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  • Writer's pictureJeff Matthews

How to Build an Igloo

“The Price of Insanity,” Part II

In Part I of “The Price of Insanity,” we pointed out the futility of the persistent, if anemic, attempts by the editors of Barron’s to call the peak in Google’s share price over the last 18 months.

There is nothing wrong with Barron’s trying to do its job—which would seem to be pricking Wall Street’s bubbles while helping its readers make better investment decisions. The trick, however, is doing so without relying on the likes of Fred Hickey, whose grumpy, King Leer-ish wailings against Google appear to rely less on observation and more on phrase-making.

Specifically, the phrase that Google’s stock market valuation is, in his words, “insane.”

While we here at NotMakingThisUp leave such market valuation judgment calls to others and offered no commentary on the valuation of Google, we did point out that the “price of insanity” has nearly doubled since Barron’s first made its call that Google’s valuation was “insane.”

Now, if Barron’s readers truly want to understand why Google is taking it to Yahoo! and Microsoft in the realm of internet leadership like Ray “Boom-Boom” Mancini at his peak, they should put down their newsprint copies of the paper and turn on the nearest computer.

More accurately, they should search the internet—not rely on the prognostications of Barron’s or the “First 100 Days” speech of Yahoo! CEO Jerry Yang or the futuristic white papers Bill Gates reads at his lakeside hideaway.

If they did do a search or two, I think, they might understand exactly why Google continues to pull ahead, while the other two pull up tired, gasping for breath, hands on knees, exhausted.

In fact, let’s do it here, right now.

We’ll do a search I did recently. It was this:

How to Tie a Bow Tie

Now, the reason for doing that search was precisely what it appears to be. I’d bought the wrong kind of bow tie—the kind you tie rather than the kind you just clip on.

But I’d never tied one before.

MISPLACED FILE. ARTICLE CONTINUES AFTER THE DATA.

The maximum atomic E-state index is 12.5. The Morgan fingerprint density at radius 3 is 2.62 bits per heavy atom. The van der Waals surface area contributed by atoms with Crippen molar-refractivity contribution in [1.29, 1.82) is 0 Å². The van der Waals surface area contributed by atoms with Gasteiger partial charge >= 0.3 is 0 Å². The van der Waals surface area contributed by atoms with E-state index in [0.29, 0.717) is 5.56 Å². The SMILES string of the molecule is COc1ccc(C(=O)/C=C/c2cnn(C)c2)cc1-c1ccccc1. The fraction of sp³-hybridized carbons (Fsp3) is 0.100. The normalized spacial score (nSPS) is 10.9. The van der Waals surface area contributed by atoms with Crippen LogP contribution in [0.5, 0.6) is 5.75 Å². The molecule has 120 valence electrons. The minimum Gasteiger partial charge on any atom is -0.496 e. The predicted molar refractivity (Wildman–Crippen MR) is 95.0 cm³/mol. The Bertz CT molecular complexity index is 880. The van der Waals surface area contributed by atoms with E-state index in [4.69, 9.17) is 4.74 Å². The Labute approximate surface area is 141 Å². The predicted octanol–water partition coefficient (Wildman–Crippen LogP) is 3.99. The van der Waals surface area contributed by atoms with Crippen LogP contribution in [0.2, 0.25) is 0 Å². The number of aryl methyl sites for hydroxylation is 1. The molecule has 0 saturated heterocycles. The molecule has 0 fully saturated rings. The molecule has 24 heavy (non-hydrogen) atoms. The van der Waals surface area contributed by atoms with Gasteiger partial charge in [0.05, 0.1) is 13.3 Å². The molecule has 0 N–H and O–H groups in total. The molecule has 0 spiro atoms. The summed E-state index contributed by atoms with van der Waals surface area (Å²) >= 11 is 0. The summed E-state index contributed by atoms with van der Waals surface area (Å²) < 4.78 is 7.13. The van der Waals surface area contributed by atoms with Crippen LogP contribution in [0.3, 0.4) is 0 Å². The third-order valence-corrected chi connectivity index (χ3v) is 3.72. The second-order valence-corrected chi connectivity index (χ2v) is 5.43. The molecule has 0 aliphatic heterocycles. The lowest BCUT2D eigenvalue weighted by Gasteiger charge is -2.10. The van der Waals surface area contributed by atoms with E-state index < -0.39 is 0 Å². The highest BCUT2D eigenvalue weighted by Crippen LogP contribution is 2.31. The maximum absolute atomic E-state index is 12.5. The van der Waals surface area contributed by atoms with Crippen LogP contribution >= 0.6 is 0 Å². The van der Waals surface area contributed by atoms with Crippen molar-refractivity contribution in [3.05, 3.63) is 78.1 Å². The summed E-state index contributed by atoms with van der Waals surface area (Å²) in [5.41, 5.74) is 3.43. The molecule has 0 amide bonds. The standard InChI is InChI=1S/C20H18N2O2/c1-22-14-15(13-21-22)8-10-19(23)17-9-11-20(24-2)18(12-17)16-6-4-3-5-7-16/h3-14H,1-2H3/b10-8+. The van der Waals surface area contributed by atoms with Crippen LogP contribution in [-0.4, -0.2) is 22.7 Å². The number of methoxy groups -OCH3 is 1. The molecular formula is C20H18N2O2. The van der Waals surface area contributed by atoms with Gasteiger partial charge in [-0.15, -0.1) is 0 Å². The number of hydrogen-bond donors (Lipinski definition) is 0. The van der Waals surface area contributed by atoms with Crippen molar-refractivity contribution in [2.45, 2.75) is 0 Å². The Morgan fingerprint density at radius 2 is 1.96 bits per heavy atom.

So in a hotel room with the minutes to leave ticking down, I did a Google search. The results were immediate and in fact more helpful than I’d hoped: right at the very top of the page, above the normal “how to tie a bow-tie” instructional web sites you’d expect would come up, were three results from Google Images.

Two of the Google Images showed simple, step-by-step diagrams and one showed photographs. They were exactly what I needed, which was how to tie the stupid bow tie, which looked like a long, weird piece of ribbon on the desk beside me, well enough so that I did not look any worse than I already do in a tux.

I never bothered with the “how to tie a bow-tie” web sites. The diagrams were easy to follow, and after a few fumbles I managed the task literally at hand.

Now, I did notice that, oddly enough, there were no paid ads on either the top of the Google results page, nor were there any along the right side of the page. This struck me as unusual, having never typed in a search that failed to bring up a paid search result on Google.

I was faintly alarmed—no paid ads on a Google search?

So I tried the same phrase on Yahoo! and then on Microsoft. And the results were highly instructive.

Both Yahoo! and Microsoft searches turned up plenty of “how to tie a bow-tie” web sites. And both carried plenty of paid search ads.

But neither generated a simple image at the top of the search, as Google did, which is, after all, pretty much all you care about when you type “how to tie a bow tie” into a search engine.

In fact, the more I thought about it, the more I realized the subtle genius somehow embedded in Google’s algorithms: after all, a guy typing in “how to tie a bow tie” is probably not in the mood for buying one at that moment. Why bother putting up a paid ad at all?

So I did a Google search for “bow ties,” and sure enough this one brought forth a healthy selection of paid ads—with not a single Google Image of “how to tie a bow tie.”

But if the editors of Barron’s really want to understand the gap between Google and the rest, they need look no further than the results of the Microsoft search.

Microsoft, which has vowed to “win back the search market” by putting its “best engineers” on the case yet still manages to lose money in its internet business—no easy task—cluttered up its search results with the type of superfluous and irritating extraneous flourishes that makes Vista the operating system of choice among…well, people who can’t switch to Macs.

My personal favorite came in the “Related Searches” box, where Microsoft graciously provided many extraneous results that its “best engineers” had somehow decided would useful to me after I’d figured out “How to Tie a Bow Tie.”

What Microsoft offered, and I am not making this up, was as follows:

Related searches: “How to Build An Igloo”

Hey, you never know when you’re gonna need to build an igloo after a night on the town.

Jeff Matthews I Am Not Making This Up

© 2007 NotMakingThisUp, LLC

The content contained in this blog represents the opinions of Mr. Matthews. Mr. Matthews also acts as an advisor and clients advised by Mr. Matthews may hold either long or short positions in securities of various companies discussed in the blog based upon Mr. Matthews’ recommendations. This commentary in no way constitutes a solicitation of business or investment advice. It is intended solely for the entertainment of the reader, and the author.

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